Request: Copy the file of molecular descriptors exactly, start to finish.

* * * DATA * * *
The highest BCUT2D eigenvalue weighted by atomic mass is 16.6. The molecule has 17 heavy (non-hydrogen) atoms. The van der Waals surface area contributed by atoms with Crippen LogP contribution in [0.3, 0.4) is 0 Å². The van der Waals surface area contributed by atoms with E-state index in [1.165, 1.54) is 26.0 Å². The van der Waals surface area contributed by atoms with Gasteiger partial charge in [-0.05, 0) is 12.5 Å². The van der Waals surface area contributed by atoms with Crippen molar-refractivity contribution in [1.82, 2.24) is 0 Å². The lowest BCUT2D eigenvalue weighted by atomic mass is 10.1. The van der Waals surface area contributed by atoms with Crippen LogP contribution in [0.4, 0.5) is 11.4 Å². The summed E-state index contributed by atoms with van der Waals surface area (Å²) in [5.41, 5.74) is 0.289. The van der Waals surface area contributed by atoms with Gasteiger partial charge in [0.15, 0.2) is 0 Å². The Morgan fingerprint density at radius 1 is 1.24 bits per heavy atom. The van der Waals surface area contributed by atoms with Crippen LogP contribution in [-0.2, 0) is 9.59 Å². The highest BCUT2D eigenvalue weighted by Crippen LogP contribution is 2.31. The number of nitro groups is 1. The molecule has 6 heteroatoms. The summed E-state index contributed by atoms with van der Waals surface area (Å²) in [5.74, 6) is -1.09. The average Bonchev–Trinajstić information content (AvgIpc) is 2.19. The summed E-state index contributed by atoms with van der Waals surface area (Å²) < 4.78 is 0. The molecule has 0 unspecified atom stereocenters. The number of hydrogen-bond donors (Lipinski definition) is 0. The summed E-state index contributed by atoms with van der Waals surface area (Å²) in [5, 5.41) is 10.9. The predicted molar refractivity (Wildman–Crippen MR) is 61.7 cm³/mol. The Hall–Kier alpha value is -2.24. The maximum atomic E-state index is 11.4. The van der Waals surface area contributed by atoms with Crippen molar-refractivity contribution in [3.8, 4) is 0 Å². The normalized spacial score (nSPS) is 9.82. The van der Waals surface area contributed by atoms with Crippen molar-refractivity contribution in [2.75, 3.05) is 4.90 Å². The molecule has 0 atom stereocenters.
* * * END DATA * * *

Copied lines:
The highest BCUT2D eigenvalue weighted by atomic mass is 16.6. The molecule has 17 heavy (non-hydrogen) atoms. The van der Waals surface area contributed by atoms with Crippen LogP contribution in [0.3, 0.4) is 0 Å². The van der Waals surface area contributed by atoms with E-state index in [1.165, 1.54) is 26.0 Å². The van der Waals surface area contributed by atoms with Gasteiger partial charge in [-0.05, 0) is 12.5 Å². The van der Waals surface area contributed by atoms with Crippen molar-refractivity contribution in [1.82, 2.24) is 0 Å². The lowest BCUT2D eigenvalue weighted by atomic mass is 10.1. The van der Waals surface area contributed by atoms with Crippen LogP contribution in [0.4, 0.5) is 11.4 Å². The summed E-state index contributed by atoms with van der Waals surface area (Å²) in [5.41, 5.74) is 0.289. The van der Waals surface area contributed by atoms with Gasteiger partial charge in [0.15, 0.2) is 0 Å². The Morgan fingerprint density at radius 1 is 1.24 bits per heavy atom. The van der Waals surface area contributed by atoms with Crippen LogP contribution in [-0.2, 0) is 9.59 Å². The highest BCUT2D eigenvalue weighted by Crippen LogP contribution is 2.31. The number of nitro groups is 1. The molecule has 6 heteroatoms. The summed E-state index contributed by atoms with van der Waals surface area (Å²) in [5.74, 6) is -1.09. The average Bonchev–Trinajstić information content (AvgIpc) is 2.19. The summed E-state index contributed by atoms with van der Waals surface area (Å²) < 4.78 is 0. The molecule has 0 unspecified atom stereocenters. The number of hydrogen-bond donors (Lipinski definition) is 0. The summed E-state index contributed by atoms with van der Waals surface area (Å²) in [5, 5.41) is 10.9. The predicted molar refractivity (Wildman–Crippen MR) is 61.7 cm³/mol. The Hall–Kier alpha value is -2.24. The maximum atomic E-state index is 11.4. The van der Waals surface area contributed by atoms with Crippen molar-refractivity contribution in [3.8, 4) is 0 Å². The normalized spacial score (nSPS) is 9.82. The van der Waals surface area contributed by atoms with Crippen molar-refractivity contribution in [2.75, 3.05) is 4.90 Å². The molecule has 0 atom stereocenters.